Either that, or Frito Jackson. Just go see. It all makes sense over there, probably.)
In other Sunday news, Easter happened.
I don’t pay a lot of attention to Easter, generally. I don’t celebrate the holiday. I can take or leave milk chocolate. I’m allergic to bunnies. And unless they’re crammed behind sheetrock as insulation, I have zero uses for marshmallow Peeps.
(“Hey, let’s make a candy with no flavor and the consistency of snowman turds! And then people will eat them on the one day a year everyone’s high on Paas fumes. Yeah!”)
Peepsus Christ, who may have been dyed for your sins.
My wife has other Easterly ideas.
I’m not sure how “into” Easter she is, per se. For her, I think it’s more a question of traditions. I forget this, because the day doesn’t really blip my radar. For most of our years together, this has been a problem. For me.
Not that she makes it a problem. Far from it — and that’s the problem. Every Easter morning, for a decade or more, she’d trot out a modest little basket filled with chocolates and toy eggs and plastic straw and tell me “Happy Easter!” in a sweet, loving tone.
My response, each and every year, was heartfelt, sincere and consistently brief:
I rarely registered the approach of Easter, past the odd pastel-tinted seasonal Hershey’s commercial. I never grew attached to Easter traditions. It doesn’t come with a day off work, so far as I can remember. I just don’t do Easter. So I forget about it, every year. Until my smiling wife offers me that basket full of candy and love and caution-risk-of-inhalation “straw”. And then I remember:
I don’t do Easter. But she does.
So then I spend the rest of the year making up an Easter basket’s worth of thoughtfulness.
(Plus making up for all the other shit I forget about, screw up, accidentally break, sleep through, snark at, secretly on-purpose break or show up ten minutes late for.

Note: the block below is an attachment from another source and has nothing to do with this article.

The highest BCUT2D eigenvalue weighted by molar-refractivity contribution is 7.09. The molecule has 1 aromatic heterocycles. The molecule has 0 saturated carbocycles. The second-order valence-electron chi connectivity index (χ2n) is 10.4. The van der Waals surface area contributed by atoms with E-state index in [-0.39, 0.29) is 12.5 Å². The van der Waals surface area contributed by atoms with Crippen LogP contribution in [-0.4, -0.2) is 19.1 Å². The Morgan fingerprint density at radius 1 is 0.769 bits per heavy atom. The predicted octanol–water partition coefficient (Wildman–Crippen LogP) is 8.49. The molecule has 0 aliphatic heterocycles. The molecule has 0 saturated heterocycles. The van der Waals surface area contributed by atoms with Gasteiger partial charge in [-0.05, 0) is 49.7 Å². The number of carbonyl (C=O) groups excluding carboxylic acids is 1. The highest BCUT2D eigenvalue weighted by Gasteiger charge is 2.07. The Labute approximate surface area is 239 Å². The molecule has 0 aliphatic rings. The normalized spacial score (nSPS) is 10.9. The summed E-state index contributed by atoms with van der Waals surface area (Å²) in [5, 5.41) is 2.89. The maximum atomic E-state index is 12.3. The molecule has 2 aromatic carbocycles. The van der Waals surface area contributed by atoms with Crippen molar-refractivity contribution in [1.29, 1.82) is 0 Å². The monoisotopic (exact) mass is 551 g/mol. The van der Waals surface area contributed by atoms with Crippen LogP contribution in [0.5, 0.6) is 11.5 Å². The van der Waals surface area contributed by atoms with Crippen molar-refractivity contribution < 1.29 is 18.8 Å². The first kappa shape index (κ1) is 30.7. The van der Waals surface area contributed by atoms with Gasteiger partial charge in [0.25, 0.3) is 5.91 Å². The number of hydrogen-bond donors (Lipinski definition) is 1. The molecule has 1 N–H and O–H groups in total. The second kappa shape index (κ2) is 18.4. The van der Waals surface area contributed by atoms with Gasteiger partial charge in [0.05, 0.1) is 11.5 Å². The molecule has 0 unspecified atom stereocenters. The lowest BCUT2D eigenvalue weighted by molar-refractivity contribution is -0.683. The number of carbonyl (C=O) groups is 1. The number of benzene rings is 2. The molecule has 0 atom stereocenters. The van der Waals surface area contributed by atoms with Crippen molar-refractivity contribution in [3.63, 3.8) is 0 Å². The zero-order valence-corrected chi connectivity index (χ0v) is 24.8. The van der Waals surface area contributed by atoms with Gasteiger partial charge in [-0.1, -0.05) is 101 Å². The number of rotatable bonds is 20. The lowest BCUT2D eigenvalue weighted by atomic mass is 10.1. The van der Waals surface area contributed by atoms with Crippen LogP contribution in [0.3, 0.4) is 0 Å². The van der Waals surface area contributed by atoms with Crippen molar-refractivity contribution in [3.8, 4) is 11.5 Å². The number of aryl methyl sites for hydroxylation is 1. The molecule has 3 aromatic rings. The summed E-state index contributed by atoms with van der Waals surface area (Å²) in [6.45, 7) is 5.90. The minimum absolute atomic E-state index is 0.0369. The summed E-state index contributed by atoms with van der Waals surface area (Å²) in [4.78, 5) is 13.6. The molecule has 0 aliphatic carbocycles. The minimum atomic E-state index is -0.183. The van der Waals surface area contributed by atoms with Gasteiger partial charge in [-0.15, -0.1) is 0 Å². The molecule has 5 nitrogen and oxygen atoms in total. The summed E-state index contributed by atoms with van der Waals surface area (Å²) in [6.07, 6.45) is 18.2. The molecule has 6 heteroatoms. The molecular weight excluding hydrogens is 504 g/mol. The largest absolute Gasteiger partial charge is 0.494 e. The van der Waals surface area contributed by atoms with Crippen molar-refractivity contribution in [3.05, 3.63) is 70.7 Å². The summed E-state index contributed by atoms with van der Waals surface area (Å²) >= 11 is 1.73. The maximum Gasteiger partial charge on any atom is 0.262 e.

My accounting system is amazing. I’m like the J.P. effing Morgan of husbandly reparations over here.)
Things have gotten a little simpler in the last couple of years. I think she’s figured out that I’m never going to remember to give her chocolate on Easter. Valentine’s Day, yes. Birthday, Christmas, anniversary, International Chocolate Appreciation Week — possibly. But not Easter. Peepsus Christ on a cross, not Easter.
So she’s changed her strategy. She still observes an Easter tradition every year, but now she’s trying out new ones. This time, she cooked an Easter ham.
This, I can get behind. I’m not down a whole basket, there’s no “straw” to choke on, and all I have to do is show up for dinner.
(Ten minutes late. Of course. Write it in the book.)
Of course, there were just the two of us to deal with this ham, so we had it for lunch on Sunday. And dinner on Sunday. And alllllll day Monday. And so on. There’s still a pile of ham left. It didn’t seem like that huge of a ham. I never realized just how much… ham comes on a ham. It’s a lot.
So much, in fact, that I’m starting to notice a bit of an issue. I came home from work today — and the condo smelled like ham. Not everywhere; just a couple of rooms. I can smell it in the living room, where we last ate ham. I can smell it in the kitchen, where mounds of ham remain in the fridge, taunting us with its piggly squeals. And I can smell it in our bedroom, where…
Where I really don’t want to think about why I can smell ham in the bedroom.
The point is, Easter is hard. Especially when it creeps up on you, and you have to navigate all the traditions. Even one tradition at a time, it appears, is too much for me. If it’s not forty pounds of chocolate or an uncomfortably-crucified marshmallow, then it’s the lingering waft of Easter, two days later. And counting. And hamming.
Is there a way I can get out of this next year? Ideally, I’d like to just sleep from St. Patrick’s Day right through until Cinco de Mayo. How much Paas does a guy have to snort to make that happen?Permalink | No Comments